Defence IQ: Your civil systems have been widely exported throughout Europe. Open-source data shows that the military predecessor system “VERA-E” has been exported to Malaysia, Estonia, Pakistan and the US. 

VERA in a sensor network. Source ERA

There have also been reports claiming that Czech defence sales company Omnipol received a licence to sell six systems to China, however, the US government put pressure on the Czech government to cancel the contract, which they ultimately did.

However, that was 15 years ago, and it illustrates how serious your achievements are in consideration of the fact that NATO and the US show concerns over where the system is exported.

CHLOST: But we depend on the licence-procedures of the EU and the Czech Republic. Every customer and every contract must go through the export-license procedure. It is thus not up to us to decide, but typically there is no problem. We have the general export-licence to market our material and when a customer steps towards a contract; we apply for the export license. At that stage, it is a decision for the Czech government to make.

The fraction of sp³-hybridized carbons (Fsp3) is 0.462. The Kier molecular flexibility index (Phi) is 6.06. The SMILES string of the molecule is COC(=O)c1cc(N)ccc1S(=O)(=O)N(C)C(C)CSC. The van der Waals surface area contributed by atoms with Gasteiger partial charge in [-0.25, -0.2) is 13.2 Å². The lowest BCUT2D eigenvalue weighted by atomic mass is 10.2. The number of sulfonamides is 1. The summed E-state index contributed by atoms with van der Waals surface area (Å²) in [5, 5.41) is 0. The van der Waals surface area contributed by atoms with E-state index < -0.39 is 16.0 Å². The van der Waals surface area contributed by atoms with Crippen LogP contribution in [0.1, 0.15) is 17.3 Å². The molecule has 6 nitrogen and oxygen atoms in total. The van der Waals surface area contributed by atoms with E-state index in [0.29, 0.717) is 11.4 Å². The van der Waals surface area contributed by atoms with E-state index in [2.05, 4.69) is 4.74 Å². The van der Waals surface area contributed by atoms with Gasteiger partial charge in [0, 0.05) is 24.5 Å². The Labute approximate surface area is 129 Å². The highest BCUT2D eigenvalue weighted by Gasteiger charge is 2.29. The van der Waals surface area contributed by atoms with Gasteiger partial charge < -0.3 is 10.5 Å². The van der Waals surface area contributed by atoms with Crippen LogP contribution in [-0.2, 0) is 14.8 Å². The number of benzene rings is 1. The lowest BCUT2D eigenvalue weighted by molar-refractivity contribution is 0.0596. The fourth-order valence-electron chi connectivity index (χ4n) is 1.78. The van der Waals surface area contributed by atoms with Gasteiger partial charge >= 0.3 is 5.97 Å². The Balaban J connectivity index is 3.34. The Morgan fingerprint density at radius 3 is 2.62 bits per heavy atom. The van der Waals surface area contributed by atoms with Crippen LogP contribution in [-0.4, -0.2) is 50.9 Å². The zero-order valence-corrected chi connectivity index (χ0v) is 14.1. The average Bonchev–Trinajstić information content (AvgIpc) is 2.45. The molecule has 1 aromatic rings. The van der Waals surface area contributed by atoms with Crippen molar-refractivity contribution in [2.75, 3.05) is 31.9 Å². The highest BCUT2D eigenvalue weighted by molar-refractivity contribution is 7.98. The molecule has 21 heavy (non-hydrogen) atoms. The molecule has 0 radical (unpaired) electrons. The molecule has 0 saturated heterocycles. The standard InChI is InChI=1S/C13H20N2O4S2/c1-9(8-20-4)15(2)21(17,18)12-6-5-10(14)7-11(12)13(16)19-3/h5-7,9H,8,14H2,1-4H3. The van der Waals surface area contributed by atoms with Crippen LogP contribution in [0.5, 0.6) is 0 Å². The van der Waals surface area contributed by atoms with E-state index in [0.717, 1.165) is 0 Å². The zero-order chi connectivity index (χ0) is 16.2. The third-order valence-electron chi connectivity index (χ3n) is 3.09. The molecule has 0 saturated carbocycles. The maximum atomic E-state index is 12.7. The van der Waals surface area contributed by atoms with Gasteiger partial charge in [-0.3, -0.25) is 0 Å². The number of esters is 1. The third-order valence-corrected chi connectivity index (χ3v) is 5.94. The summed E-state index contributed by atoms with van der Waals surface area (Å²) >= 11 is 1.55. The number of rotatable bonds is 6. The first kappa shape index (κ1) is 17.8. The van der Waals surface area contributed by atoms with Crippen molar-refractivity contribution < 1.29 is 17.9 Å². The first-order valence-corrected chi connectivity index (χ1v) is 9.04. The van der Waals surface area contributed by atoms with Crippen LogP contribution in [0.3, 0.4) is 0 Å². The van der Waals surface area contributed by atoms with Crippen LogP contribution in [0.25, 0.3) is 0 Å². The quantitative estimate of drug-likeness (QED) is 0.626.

Referring to the case with China, that was long before my time and all I know is that after discussions with the government, they decided it to not deliver. I can’t tell you any more about that issue, but we are not exporting to China.

Defence IQ: What regions are you focused on?

CHLOST: We are not focusing on a particular region but a global outlook. When we count all of our previous systems together, such as Ramona‘, ‚Tamara‘, VERA-E, VERA-NG, most older systems were delivered in the Socialist era – and we sold over 100 sets of our company's passive surveillance sensors to around 25 countries all over the world.

Some systems in Russia for example, are equipped with our technology. With VERA-types the total number is nearly 40 sets, to 20 countries. And they are happy, with next procurements to follow-on. It is sometimes necessary to suggest change from VERA-E to -NG, since they are satisfied with what they have.

Defence IQ: I see! And you have delivered two sets of VERA-NG to Italy, requiring NATO-architecture?

CHLOST: Yes, you are right. VERA-NG is being integrated into the deployable elements of the alliance’s ACCS [Air Command and Control System] architecture and has been delivered to the CAOC at Poggio Renatico airbase [in northeast Italy].